When we are more human, creative, generous, and artistic, Seth shows how unique and invaluable we become. Suddenly, instead of being another easily-replaced drone in the workplace, we are the critical links – the linchpins – of our organization (and our community). We become indispensable.
Standing out is no longer dangerous. Standing out is now the single most effective strategy for not being replaced or being forgotten. Merely “fitting in” – once the source of our security and our income – is now the most dangerous strategy of all. The more we fit in, the easier we are to outsource and the more precarious our jobs become.
How do we stand out? By doing original, human, generous work. Seth calls it “art”, which he defines as “a personal gift that changes the recipient”.
The way for us and our work to stand out is to imbue it with artistry. Only by adding our personal insight, ideas, innovation, and genius to what we do – only by being more human – can we avoid becoming a disposable cog in the system.
Often, we have plenty of insight, and lots of ideas, and a surplus of genius. But we fail to see it through. We fail to produce our art.
What stands in the way? Usually, it’s ourselves. More specifically, it is our fear. Fear of failure. Fear of being judged. Fear of being rejected. Fear of success.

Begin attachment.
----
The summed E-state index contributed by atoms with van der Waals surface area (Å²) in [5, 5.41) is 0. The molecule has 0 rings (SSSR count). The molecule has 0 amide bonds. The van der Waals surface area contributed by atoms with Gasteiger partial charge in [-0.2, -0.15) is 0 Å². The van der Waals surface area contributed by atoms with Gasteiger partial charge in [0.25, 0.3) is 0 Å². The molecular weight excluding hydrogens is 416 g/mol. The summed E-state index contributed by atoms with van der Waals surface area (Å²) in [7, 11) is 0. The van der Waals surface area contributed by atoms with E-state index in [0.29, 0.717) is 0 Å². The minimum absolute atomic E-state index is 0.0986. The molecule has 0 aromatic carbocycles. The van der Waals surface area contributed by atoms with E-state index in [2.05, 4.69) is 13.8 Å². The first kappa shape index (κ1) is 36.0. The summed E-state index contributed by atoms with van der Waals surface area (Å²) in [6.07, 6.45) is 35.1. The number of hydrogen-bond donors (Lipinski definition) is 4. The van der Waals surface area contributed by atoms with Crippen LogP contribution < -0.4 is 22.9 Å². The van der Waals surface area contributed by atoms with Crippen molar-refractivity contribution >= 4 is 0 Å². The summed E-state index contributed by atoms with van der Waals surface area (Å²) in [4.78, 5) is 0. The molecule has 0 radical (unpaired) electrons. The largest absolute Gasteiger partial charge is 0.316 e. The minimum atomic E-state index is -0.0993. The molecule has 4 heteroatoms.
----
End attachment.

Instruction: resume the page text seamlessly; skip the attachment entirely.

So we wait. We delay. We procrastinate. We go to the fridge. We scan our email.
And nothing happens.
In the most vital part of Linchpin (and the one which jolted me the most), Seth breaks down what really stops us from becoming great contributors. He shows how we get in the way of our most brilliant ideas or plans.
And then he shows why that fear-mongering part of us can’t be tolerated any longer.
We must confront our own delay tactics and call out our fears. We must deal with the things which scare us and overcome them.
Only then can we produce the art which will allow us to stand out and allow us to contribute meaningfully to our organizations and communities.
With his usual compelling and incisive style, Seth names each of these killers of our creativity, shows how they work, and demonstrates how to dismantle them. In a fifty-page tour de force, he decimates the fears which limit our contributions.
Ridding ourselves of these paralyzing dread-monsters (or, at least, bringing them down to an appropriate size) allows us to inject some of that creative, playful, innovative, childish joy back into our work. It allows us to connect more genuinely with others. It allows us to change the world.
We face a choice.
We can attempt to hunker down, fit in, and conform, and live in dread that the economic storm will sweep our livelihood away.
– or –
We can take control of our careers and our lives to create unique, remarkable, significant work – “art” – and be determined to change the world for the better.
One is a passive victim’s path, where the world – and life – “happens” to you.
The other is an active, creative, joyful, innovative, human path for those who are liberated to leave a footprint on the world. It is the same path that Carson is on right now.
It isn’t really a choice, is it?
As I was reading Linchpin, I struggled with how to categorize this remarkable book. Is it a self-help book? A leadership book? A business strategy book?
And then it hit me: It’s a Seth Godin book. And it’s his best work. And it will help you change the world – if you let it.
[Linchpin: Are You Indispensable? will be released on January 26th. Mark your calendars.]